Thursday, June 28, 2007
MyStoryLives salutes flamenco guitarist Maria Zemantauski, whose virtuoso playing has landed her a spot as a a finalist in the Albany Times Union's "Best of 2007" competition. Have a listen to her original piece, called "Rio Rumba," at this address: http://timesunion.com/bestof2007.
Says Maria: "When asked to write a song about what inspires me about living in the
Capital Region, I didn't hesitate. TROY'S RIVERFRONT and our beautiful
The Times Union invites you to cast your vote for your favorite artist. We respectfully suggest you vote flamenco, "Rio Rumba" and Maria Zemantauski!
Tuesday, June 26, 2007
You tell me you're reading E. M. Forster.
You say it proudly like you once bragged
how you spent the month of August
curled up on the beach with T. S. Eliot.
Terrific suntan. Tenacious sand-flies.
It must be the initials that do it for you.
From now on, I should be J. A. Grey.
Jocular artiste. Journeyman actor.
And then you start explaining the plot to me
as if the plot by authors without Christian names
matters one whit in the scheme of things.
You're talking to a man who once ploughed through
"The Sleep Of Reason" by C. P. Snow.
Complex plotline. Constant perplexity.
But on and on you go,
like the book is last night's episode of CSI.
Rickie marries Agnes whose fiance
was killed playing football.
Bad move apparently.
She gives new meaning to the word "shrew".
And the Rickie's accidentally killed
trying to rescue his half-brother Stephen...
you remember Stephen.
You lose me somewhere between
Stephen's drinking and Agnes's shrieking.
For the rest of the story,
I'm playing, in my
a game of my own invention.
What does the E. M. in E. M. Forster stand for?
Endless Misogyny? Educated Monotony?
Egghead Misanthropy? Episodic Morbidity?
Anyway, at the exact moment you're
exposing me to the ending machinations.
the telephone rings.
It's Rita. She wants my opinion
on "Charlotte's Web" by E. B. White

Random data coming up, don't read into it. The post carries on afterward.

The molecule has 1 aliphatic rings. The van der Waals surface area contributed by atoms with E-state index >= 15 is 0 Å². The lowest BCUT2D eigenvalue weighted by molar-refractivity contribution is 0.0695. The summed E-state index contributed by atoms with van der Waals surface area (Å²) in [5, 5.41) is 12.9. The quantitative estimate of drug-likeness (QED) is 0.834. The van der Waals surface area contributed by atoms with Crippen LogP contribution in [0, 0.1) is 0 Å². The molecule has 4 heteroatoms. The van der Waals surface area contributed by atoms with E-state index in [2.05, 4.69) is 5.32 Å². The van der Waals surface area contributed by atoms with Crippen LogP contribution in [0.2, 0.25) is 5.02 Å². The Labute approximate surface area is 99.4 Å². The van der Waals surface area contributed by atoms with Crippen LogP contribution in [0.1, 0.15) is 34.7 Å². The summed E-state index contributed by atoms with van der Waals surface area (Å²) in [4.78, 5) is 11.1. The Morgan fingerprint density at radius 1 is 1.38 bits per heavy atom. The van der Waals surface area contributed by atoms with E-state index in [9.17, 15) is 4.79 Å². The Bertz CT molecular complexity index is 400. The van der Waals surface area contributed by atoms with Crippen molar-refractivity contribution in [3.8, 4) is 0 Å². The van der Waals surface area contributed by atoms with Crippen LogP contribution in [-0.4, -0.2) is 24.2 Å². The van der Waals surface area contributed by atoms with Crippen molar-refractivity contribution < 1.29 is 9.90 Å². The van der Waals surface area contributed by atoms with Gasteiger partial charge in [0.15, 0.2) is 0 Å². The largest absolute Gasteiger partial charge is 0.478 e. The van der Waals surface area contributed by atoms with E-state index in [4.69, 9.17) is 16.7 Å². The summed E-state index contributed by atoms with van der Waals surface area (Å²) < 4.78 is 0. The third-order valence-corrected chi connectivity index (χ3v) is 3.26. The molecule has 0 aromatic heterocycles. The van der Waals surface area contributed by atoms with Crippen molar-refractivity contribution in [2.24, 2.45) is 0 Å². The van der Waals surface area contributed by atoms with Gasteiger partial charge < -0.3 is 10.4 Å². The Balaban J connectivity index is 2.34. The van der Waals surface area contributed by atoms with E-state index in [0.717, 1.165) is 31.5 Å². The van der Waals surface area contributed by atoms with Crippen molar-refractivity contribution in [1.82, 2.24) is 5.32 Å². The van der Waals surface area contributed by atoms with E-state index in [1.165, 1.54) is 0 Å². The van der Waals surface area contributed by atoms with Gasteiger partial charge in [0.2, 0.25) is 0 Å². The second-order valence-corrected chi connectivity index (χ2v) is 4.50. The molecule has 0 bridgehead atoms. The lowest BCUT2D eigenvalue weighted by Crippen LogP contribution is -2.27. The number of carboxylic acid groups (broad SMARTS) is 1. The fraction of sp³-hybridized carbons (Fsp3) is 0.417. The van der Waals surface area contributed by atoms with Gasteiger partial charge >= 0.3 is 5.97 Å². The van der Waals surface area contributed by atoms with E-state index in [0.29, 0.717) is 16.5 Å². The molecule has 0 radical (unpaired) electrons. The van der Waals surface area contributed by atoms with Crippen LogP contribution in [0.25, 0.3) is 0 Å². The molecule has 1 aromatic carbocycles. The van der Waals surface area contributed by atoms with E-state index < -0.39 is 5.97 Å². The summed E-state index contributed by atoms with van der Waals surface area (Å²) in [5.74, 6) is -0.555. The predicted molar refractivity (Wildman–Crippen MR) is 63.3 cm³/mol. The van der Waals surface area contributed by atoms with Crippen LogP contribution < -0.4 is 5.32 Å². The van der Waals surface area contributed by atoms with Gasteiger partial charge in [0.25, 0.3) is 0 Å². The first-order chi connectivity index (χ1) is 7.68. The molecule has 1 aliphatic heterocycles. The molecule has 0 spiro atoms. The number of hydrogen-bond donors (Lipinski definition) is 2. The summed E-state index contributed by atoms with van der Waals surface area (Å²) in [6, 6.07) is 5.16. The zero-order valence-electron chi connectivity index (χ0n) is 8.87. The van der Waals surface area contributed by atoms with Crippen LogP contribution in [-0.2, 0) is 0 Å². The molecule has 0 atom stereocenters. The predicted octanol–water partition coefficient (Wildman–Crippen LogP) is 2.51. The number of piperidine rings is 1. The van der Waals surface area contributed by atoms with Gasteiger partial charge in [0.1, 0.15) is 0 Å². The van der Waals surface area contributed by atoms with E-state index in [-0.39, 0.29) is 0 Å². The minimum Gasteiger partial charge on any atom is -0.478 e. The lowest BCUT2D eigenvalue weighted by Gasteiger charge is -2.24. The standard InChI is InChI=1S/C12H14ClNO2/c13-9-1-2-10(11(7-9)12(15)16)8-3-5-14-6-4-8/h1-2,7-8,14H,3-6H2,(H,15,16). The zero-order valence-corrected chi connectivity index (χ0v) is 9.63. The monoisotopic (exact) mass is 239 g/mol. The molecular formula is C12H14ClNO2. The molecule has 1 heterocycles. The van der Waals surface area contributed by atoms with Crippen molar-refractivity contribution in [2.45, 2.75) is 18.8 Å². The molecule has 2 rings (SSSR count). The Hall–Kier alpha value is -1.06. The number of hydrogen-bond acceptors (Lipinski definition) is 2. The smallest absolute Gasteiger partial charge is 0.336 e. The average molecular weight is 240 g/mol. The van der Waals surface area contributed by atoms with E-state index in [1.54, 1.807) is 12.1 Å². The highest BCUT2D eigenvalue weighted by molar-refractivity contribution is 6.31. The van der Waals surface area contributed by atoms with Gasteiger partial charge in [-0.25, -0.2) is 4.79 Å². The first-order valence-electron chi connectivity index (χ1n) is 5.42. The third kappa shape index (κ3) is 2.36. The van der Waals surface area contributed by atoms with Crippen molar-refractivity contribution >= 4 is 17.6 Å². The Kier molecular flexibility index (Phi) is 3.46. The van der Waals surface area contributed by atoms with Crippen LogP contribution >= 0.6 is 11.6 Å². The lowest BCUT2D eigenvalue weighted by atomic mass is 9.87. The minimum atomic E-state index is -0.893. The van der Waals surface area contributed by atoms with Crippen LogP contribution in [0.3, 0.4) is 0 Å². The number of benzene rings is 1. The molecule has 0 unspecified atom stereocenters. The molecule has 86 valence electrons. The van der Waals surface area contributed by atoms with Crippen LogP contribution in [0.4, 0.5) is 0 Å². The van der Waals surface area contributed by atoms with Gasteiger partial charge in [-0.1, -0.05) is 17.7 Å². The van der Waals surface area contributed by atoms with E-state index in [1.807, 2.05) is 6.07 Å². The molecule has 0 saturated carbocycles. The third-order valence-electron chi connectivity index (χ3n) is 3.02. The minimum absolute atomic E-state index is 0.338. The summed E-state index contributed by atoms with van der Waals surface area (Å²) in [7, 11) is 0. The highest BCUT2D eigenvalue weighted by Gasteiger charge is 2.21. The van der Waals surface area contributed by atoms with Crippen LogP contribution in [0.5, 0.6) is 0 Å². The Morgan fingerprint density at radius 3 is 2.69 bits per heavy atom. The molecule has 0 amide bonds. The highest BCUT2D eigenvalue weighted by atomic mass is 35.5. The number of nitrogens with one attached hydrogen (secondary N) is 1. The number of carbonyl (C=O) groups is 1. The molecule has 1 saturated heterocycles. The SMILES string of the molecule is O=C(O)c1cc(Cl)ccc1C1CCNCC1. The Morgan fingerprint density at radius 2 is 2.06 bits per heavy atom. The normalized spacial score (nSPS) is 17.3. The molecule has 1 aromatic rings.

as suitable reading material for her child.
"Excellent book," I tell her.
John Grey, a Rhode Island-based poet, is a frequent contributor to MyStoryLives.
Wednesday, June 20, 2007
There they were on a grey, cold June day at the corner of 6 th Street and Bryant in San Francisco. They stood festive, poised, as if smiling at her, as if to say, hey have a good day! And remember, they waved, things are never as bad as they seem.
She looked 'round. Why had she never seen them before? Why had she never noticed this vibrant pink heather growing at this otherwise drab corner in San Francisco.
Next door was the Crummy Coffee Shop with those half- dead outdoor geraniums sitting in dried boxes outside. Inside they were serving the worst coffee in the world. Down the street was that grey cement building often mistaken for the jail sitting round-the-corner at 7 th and Bryant.
The Pink Ladies were oblivious. They didn't notice the heavy traffic barreling off the 280 freeway ramp. They didn't seem to mind the cars or the soupy fog or the light drizzle. Ah the Pink Ladies. Each group a merry-go-round under the trees. Just standing there, ready to please.
She counted six of them. After she passed them she thought, maybe I just imagined this.
But no, on her way home that evening, there they were again. So flirtatious. They winked. They waved. They greeted her. And other passersby. She stopped. She watched while the Pink Ladies smiled at a homeless man pushing his Safeway cart. She watched while they tried to trip a business suit going briskly on his way.
When the man said, "What ya'think ya'doing?"
The Pink Ladies -- the color of lipstick or nail polish -- were all in a titter. They brushed off his remark in that flirty way they have. And they called after him: "Slow down good looking. Don't wear yourself out."
And later, they reminded her once again, "Remember, things are never as bad they seem."
Camincha is a penname for a California-based writer who contributes frequently to this column and other on-line outlets.
Saturday, June 16, 2007
By Gina Ricci
The sky overhead is a garden of glittering lights. Senora and I are riding side by side, the old grey wagon bumping us over the dark road. At some point she starts humming. Something so sweet and familiar. That alegria I love so much. I know exactly what she wants: me to join in, as I usually do. I remain silent. The truth is, I am lost in thought, and worry. She is taking me to see my cousin, Antonie, once again.
I sit there in stony silence, eyes closed, trying to ignore her.
But Senora always trails that heavenly fragrance. Those roses.
The odor of the yellow and red flowers melts me. I try to turn away, cover my nose, but it only gets stronger. Finally she pushes her soft body against my own. “Relajate, m’ja,” she says, patting my knee. “No preoccupes.” Not to worry.